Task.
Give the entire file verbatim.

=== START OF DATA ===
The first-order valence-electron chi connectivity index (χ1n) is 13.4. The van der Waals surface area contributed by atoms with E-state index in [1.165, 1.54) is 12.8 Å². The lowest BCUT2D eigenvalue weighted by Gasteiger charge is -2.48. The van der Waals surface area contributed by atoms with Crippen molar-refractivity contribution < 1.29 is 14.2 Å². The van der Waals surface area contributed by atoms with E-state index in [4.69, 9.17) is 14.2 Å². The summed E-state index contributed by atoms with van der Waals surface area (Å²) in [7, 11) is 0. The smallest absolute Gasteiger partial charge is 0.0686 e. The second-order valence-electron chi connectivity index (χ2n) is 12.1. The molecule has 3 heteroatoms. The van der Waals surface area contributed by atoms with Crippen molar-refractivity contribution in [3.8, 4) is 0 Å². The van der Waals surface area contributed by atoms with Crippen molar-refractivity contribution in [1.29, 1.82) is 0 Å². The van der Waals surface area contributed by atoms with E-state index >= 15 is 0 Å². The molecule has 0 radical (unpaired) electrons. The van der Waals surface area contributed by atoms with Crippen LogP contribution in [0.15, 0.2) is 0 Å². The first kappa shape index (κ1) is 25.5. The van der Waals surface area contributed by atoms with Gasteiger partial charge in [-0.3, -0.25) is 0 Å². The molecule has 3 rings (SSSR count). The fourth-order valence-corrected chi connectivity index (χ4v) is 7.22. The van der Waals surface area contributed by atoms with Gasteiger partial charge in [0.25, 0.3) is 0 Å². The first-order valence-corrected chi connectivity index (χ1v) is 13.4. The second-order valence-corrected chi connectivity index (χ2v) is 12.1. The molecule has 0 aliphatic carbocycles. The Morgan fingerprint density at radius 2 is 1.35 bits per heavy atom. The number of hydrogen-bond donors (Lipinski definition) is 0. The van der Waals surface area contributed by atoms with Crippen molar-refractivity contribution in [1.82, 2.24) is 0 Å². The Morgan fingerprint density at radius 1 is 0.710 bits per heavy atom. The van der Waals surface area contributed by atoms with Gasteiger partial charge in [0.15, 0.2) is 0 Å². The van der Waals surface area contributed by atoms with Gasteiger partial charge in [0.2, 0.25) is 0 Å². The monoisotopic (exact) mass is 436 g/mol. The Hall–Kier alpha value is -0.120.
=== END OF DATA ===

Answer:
The first-order valence-electron chi connectivity index (χ1n) is 13.4. The van der Waals surface area contributed by atoms with E-state index in [1.165, 1.54) is 12.8 Å². The lowest BCUT2D eigenvalue weighted by Gasteiger charge is -2.48. The van der Waals surface area contributed by atoms with Crippen molar-refractivity contribution < 1.29 is 14.2 Å². The van der Waals surface area contributed by atoms with E-state index in [4.69, 9.17) is 14.2 Å². The summed E-state index contributed by atoms with van der Waals surface area (Å²) in [7, 11) is 0. The smallest absolute Gasteiger partial charge is 0.0686 e. The second-order valence-electron chi connectivity index (χ2n) is 12.1. The molecule has 3 heteroatoms. The van der Waals surface area contributed by atoms with Crippen molar-refractivity contribution in [3.8, 4) is 0 Å². The van der Waals surface area contributed by atoms with Crippen molar-refractivity contribution in [1.29, 1.82) is 0 Å². The van der Waals surface area contributed by atoms with E-state index >= 15 is 0 Å². The molecule has 0 radical (unpaired) electrons. The van der Waals surface area contributed by atoms with Crippen LogP contribution in [0.15, 0.2) is 0 Å². The first kappa shape index (κ1) is 25.5. The van der Waals surface area contributed by atoms with Gasteiger partial charge in [-0.3, -0.25) is 0 Å². The molecule has 3 rings (SSSR count). The fourth-order valence-corrected chi connectivity index (χ4v) is 7.22. The van der Waals surface area contributed by atoms with Gasteiger partial charge in [0.25, 0.3) is 0 Å². The first-order valence-corrected chi connectivity index (χ1v) is 13.4. The second-order valence-corrected chi connectivity index (χ2v) is 12.1. The molecule has 0 aliphatic carbocycles. The Morgan fingerprint density at radius 2 is 1.35 bits per heavy atom. The number of hydrogen-bond donors (Lipinski definition) is 0. The van der Waals surface area contributed by atoms with Crippen molar-refractivity contribution in [1.82, 2.24) is 0 Å². The Morgan fingerprint density at radius 1 is 0.710 bits per heavy atom. The van der Waals surface area contributed by atoms with Gasteiger partial charge in [0.15, 0.2) is 0 Å². The van der Waals surface area contributed by atoms with Gasteiger partial charge in [0.2, 0.25) is 0 Å². The monoisotopic (exact) mass is 436 g/mol. The Hall–Kier alpha value is -0.120.